As it happens, the evidence proves conclusively that more wealth, including a greater abundance for the poor, is a by-product of individual liberty.
3. Government intervention is sometimes necessary – for example, “to prevent monopolies.”
Libertarians are not opposed to reasonable safety regulations, sensible compromises of civil liberties to enhance national security, or even selective gun controls. Moreover, we recognize that markets are not perfect. But neither is government. The proper comparison is not “unfettered” freedom versus a perfectly managed world. Instead, the relevant tradeoff is free markets versus the reality of government intervention. No doubt, government occasionally does good things. But the equation isn’t complete without considering the bad things that inevitably accompany the good.
With respect to monopolies, true barriers to economic enterprise arise from government misbehavior, not private power. Special-interest legislation and misconceived regulatory regimes protect existing producers from competition. Exclusive licenses to privileged rivals nurture monopolies at public expense. Targeted tax benefits, subsidies, guarantees, and loans; or tariffs and quotas to protect domestic companies from foreign imports, spawn the same anti-competitive environment that antitrust laws are meant to foreclose. Corporations exploit the law – consorting with members of Congress, their staffers, and the best lobbying firms that money can buy. Too often, that’s the practical consequence of government intervention.
4. “Isolationism” cannot be reconciled with our “obligation to help weaker nations.”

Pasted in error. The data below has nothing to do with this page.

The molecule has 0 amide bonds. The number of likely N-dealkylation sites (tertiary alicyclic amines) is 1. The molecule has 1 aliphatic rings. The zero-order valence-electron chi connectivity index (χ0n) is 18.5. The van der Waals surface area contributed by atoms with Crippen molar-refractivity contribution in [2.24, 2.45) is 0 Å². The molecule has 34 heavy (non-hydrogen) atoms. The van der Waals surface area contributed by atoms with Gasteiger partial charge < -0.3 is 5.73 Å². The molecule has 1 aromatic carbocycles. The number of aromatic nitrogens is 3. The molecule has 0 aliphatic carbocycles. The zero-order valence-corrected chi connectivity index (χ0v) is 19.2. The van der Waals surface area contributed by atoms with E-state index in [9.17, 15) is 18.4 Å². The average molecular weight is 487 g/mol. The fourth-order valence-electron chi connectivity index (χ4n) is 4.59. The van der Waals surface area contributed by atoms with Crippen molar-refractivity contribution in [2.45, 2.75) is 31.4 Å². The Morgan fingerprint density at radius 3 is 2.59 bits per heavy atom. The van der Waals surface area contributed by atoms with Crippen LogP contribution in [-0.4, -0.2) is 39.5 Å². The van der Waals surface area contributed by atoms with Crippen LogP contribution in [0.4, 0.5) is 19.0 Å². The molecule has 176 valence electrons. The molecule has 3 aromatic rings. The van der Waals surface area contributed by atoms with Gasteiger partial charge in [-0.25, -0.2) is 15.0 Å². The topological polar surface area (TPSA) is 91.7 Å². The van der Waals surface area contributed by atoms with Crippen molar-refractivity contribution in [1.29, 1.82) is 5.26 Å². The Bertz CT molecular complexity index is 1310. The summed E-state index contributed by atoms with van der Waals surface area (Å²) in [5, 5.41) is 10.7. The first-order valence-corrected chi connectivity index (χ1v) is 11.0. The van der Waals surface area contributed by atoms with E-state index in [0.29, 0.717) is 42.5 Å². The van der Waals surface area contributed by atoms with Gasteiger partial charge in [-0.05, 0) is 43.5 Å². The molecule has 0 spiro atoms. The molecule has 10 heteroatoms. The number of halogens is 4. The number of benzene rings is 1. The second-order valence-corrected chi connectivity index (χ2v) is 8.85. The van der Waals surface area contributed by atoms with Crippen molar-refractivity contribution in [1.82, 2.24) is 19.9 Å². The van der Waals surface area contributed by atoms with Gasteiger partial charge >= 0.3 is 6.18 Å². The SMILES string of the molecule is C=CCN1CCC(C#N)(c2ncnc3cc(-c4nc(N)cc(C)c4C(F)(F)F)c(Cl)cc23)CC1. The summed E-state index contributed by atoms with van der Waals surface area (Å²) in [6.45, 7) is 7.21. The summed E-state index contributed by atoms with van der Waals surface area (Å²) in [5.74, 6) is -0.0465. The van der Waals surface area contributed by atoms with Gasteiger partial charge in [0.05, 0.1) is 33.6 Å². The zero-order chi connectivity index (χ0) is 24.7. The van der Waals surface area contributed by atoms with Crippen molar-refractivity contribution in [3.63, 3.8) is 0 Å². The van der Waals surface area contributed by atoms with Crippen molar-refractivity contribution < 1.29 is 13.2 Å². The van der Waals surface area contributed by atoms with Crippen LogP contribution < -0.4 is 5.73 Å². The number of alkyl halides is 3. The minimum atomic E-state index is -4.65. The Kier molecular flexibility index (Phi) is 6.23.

Paradoxically, conservatives, who are justifiably skeptical about the efficacy of government in domestic matters, are eager to embrace a more expansive role for government overseas, in the name of national greatness. Even after Vietnam, Iraq, and our endless war in Afghanistan, interventionists are fixated on exporting democracy – urging military responses to sometimes-illusory crises. The result has been imperial wars, American lives lost, and wealth transfers to corrupt dictators. That’s not a foreign policy a libertarian can support.
5. Same-sex marriage and drug legalization are at odds with “truly conservative principles.”
It’s nice to end on a note of agreement. The libertarian position on same-sex marriage and drug legalization is indeed liberal, not conservative – even as our position on fiscal issues is conservative, not liberal. Does that mean libertarians are philosophically inconsistent? No, it means conservatives and liberals are. Conservatives want smaller government in the fiscal sphere, but they condone bigger government when it comes to empire building and regulating personal behavior. Liberals want fewer government restrictions in the social sphere, but they embrace strict limits on economic liberty.
Unlike liberals and conservatives, libertarians have a consistent, minimalist view of the proper role of government. We want government out of our wallets, out of our bedrooms, and out of foreign entanglements unless America’s vital interests are at stake.